Natural Herb Of The Week: Horsetail

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I recently had the honor to teach at my local Ladies Homestead Gathering herb walk. It was lots of fun and I enjoyed showing all the ladies some of the natural herbs that grow abundantly in our area. I have so much amazing information about these herbs that couldn’t even fit in, so I’m going to be publishing a series of blogs on each of the herbs we went over during the herb walk.

Horsetail is the only living genus in Equisetaceae, vascular ferns that reproduce by spores rather than seeds.

They usually grow in wet areas and prefer moist soil. Horsetails have segmented stems with rings of long needle-like branches at each joint. They can be found in open fields, ditches, marshes, thickets, degraded areas, and sandy or gravelly soil.

Horsetail is anti-inflammatory, anti-microbial and anti-oxidant. Horsetail has multiple potential health benefits, including bone, skin, hair, and nail health. Horsetail contains high levels of silica, magnesium, potassium, multiple flavonoids, alkaloids, saponins, and various other minerals.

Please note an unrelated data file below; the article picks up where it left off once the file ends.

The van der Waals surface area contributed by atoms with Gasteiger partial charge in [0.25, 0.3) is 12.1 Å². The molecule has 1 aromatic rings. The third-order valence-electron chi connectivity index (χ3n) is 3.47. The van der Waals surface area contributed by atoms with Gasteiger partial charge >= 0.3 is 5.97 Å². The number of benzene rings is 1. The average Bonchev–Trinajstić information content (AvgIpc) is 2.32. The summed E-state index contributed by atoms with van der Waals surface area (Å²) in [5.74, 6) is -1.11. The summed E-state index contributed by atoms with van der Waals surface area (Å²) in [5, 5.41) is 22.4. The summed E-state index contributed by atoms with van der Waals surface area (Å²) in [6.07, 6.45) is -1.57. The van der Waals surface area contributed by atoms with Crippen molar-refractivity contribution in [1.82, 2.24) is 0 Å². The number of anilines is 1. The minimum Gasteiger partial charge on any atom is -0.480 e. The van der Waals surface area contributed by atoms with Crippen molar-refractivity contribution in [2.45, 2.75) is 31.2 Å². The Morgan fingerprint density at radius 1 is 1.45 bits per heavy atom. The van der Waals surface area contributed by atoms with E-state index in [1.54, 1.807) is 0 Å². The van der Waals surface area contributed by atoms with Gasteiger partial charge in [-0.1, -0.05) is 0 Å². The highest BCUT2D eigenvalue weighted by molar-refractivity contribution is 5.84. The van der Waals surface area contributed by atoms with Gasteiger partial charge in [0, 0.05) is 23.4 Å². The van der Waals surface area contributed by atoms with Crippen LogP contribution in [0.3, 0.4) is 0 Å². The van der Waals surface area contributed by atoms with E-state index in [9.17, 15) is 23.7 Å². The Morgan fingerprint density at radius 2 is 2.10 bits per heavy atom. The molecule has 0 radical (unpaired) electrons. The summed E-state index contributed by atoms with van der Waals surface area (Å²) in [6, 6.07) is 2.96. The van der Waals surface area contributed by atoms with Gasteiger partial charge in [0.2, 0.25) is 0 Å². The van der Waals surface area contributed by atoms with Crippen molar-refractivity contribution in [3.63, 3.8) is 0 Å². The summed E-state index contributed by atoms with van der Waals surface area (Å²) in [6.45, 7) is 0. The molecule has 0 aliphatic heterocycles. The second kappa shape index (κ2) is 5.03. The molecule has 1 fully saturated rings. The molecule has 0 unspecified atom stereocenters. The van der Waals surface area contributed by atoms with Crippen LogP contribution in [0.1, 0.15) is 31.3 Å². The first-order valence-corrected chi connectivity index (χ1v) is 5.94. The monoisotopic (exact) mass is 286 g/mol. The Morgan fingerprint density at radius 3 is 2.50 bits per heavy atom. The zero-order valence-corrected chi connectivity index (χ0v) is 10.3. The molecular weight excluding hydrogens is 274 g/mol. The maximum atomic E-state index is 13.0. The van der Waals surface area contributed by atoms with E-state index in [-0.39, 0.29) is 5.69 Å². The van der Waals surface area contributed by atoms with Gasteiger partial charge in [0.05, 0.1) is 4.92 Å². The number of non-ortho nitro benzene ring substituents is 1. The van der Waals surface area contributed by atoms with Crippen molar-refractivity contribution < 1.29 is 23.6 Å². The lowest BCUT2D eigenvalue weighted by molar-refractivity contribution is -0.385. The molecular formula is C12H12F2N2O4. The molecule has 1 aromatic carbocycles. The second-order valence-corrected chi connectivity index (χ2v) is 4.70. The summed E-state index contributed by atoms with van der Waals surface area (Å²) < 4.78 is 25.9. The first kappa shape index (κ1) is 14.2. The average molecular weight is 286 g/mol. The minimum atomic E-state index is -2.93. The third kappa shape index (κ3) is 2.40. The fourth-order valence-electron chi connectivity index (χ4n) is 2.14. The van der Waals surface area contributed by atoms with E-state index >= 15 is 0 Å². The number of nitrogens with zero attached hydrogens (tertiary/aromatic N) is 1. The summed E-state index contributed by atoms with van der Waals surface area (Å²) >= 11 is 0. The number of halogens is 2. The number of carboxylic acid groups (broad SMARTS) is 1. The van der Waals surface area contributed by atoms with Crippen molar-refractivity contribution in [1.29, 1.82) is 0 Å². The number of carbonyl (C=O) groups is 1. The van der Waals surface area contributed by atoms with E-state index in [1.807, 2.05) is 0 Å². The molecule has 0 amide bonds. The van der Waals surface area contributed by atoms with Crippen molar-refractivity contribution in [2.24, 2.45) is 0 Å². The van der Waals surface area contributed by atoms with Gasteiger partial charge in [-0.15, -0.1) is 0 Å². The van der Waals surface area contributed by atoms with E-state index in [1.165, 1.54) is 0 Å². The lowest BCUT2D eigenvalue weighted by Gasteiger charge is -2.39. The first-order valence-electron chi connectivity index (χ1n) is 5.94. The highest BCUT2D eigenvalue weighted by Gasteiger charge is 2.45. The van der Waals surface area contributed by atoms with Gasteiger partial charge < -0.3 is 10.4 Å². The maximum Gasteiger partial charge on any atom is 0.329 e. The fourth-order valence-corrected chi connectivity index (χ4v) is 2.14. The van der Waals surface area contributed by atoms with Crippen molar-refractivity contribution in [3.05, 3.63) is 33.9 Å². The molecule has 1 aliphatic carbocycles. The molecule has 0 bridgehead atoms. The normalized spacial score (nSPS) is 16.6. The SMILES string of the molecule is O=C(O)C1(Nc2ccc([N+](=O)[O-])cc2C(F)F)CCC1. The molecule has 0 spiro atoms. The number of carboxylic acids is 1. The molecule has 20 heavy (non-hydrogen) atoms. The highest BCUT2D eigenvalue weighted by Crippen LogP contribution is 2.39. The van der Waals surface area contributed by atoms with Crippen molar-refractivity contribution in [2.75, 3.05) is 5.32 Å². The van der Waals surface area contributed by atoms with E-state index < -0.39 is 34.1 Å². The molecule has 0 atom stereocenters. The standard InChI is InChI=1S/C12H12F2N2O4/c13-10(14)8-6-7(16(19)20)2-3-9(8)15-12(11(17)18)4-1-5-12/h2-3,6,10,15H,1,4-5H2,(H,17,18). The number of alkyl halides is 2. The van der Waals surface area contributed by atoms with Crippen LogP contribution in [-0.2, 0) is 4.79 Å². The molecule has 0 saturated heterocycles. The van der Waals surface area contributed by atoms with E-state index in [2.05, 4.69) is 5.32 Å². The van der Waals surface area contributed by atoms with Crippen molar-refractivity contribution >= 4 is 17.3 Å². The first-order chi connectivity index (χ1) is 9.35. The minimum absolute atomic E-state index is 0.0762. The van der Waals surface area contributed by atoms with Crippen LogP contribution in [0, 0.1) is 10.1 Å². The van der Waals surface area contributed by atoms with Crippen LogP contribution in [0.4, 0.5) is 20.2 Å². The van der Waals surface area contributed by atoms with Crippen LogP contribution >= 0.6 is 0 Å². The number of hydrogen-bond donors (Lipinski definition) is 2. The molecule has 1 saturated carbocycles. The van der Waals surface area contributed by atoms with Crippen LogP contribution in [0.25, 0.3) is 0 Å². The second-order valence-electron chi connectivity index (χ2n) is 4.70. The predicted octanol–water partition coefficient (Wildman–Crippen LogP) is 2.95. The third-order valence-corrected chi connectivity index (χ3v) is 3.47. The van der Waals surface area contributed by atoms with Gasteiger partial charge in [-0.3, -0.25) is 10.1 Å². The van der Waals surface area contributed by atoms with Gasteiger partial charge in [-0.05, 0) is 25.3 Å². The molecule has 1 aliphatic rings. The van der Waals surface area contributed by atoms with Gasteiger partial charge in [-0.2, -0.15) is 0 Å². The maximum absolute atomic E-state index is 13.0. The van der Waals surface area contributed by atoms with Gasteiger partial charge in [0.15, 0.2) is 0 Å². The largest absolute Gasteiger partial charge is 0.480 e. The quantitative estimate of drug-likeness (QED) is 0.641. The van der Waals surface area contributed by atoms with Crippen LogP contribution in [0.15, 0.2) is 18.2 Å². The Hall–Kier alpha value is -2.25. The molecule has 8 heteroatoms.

It has also been applied directly to the skin to treat wounds and burns. It has been used for balding, tuberculosis, jaundice, hepatitis, joint diseases, gout, osteoarthritis, frostbite, weight loss, heavy menstrual periods, and uncontrolled bleeding (hemorrhage) of the nose, lung, or stomach.

I use this amazing herb all the time in teas, compress, and in a poultice to treat eczema. Tune in next week to learn about the Plantain herb! 

 

DISCLAIMER: Statements made on this blog regarding natural herbs have not been evaluated by the Food and Drug Administration, as the FDA does not evaluate or test herbs. None of the information in this blog is intended to diagnose, treat, cure or prevent any disease. The suggested uses of botanicals are presented solely for their educational value. Talk with your doctor or healthcare provider before taking or using any herbs.

Horsetail contains a chemical called thiaminase, which breaks down the vitamin thiamine. In theory, this effect could lead to thiamine deficiency.